The majority of railway systems in Australia use high level platforms with a platform height a small distance below the train floor level. Exception to this include Queensland who have narrow gauge trains and lower platforms, and South Australia who have trains fitted with low level steps to enable the use of low level platforms.
In New South Wales, by 2000, the platform step (the difference between the platform height and the train floor height) had been allowed to grow to a maximum of about 300 mm (11.8 in), which was uncomfortably large. For Sydney's 2000 Olympics, new and altered platforms were designed to match the Tangara trains, which are 3,000 mm (9 ft 10 1⁄8 in) wide, leaving a platform gap of about 80 mm (3 1⁄8 in) and a step height close to zero. This has become the standard for all subsequent platforms and trains in NSW.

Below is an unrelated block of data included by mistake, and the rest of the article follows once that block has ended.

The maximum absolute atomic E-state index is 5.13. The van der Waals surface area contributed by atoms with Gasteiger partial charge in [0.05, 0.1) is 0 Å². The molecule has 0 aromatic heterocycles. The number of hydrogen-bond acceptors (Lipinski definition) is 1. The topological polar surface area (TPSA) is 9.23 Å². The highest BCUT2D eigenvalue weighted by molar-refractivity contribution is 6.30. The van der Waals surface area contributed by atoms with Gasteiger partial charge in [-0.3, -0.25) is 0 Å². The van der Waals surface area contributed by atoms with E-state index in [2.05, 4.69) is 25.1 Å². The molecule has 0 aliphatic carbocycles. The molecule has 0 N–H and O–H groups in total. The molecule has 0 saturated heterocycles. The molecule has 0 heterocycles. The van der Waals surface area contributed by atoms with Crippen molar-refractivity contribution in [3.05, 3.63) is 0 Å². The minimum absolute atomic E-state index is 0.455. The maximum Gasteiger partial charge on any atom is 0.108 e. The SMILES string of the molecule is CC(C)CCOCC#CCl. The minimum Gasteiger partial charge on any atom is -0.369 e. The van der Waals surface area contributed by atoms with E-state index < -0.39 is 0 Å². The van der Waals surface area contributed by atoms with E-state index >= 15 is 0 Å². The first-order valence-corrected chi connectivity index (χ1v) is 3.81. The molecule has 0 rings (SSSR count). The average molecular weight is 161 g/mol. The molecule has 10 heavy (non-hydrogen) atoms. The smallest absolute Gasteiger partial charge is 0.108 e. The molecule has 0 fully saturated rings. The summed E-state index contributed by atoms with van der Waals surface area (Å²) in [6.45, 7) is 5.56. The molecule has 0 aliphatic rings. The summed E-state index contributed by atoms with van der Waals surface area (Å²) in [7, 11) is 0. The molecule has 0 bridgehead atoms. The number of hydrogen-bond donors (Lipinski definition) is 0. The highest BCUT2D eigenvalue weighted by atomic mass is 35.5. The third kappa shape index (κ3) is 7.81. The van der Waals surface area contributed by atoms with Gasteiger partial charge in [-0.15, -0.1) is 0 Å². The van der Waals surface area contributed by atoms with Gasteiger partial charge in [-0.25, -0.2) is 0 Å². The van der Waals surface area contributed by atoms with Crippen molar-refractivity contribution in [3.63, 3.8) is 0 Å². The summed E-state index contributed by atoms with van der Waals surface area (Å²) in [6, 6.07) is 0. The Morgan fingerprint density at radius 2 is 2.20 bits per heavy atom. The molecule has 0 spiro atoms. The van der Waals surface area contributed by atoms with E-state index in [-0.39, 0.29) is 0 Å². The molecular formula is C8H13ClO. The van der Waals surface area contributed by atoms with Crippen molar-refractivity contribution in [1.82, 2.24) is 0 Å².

Metro and light rail
The tramway network in Melbourne have some low level platforms and low floor vehicles, but most trams have steps and are boarded from the road. The Adelaide Tram line has low platforms at almost all stops and operates almost entirely with low-floor trams which also have retractable ramps for street boarding where required by persons unable to step up. The Gold Coast and Sydney light rail networks have low floor trams and platforms at all stops.
- The proposed 1,524 mm (5 ft) Russian gauge railways for northern China which will seamless link with Russia, Mongolia and Kazakhstan.
- The proposed 1,676 mm (5 ft 6 in) Indian gauge railways which will seamless link from the Indian subcontinent to the Russian Far East and the Russian Arctic, through Central Asia.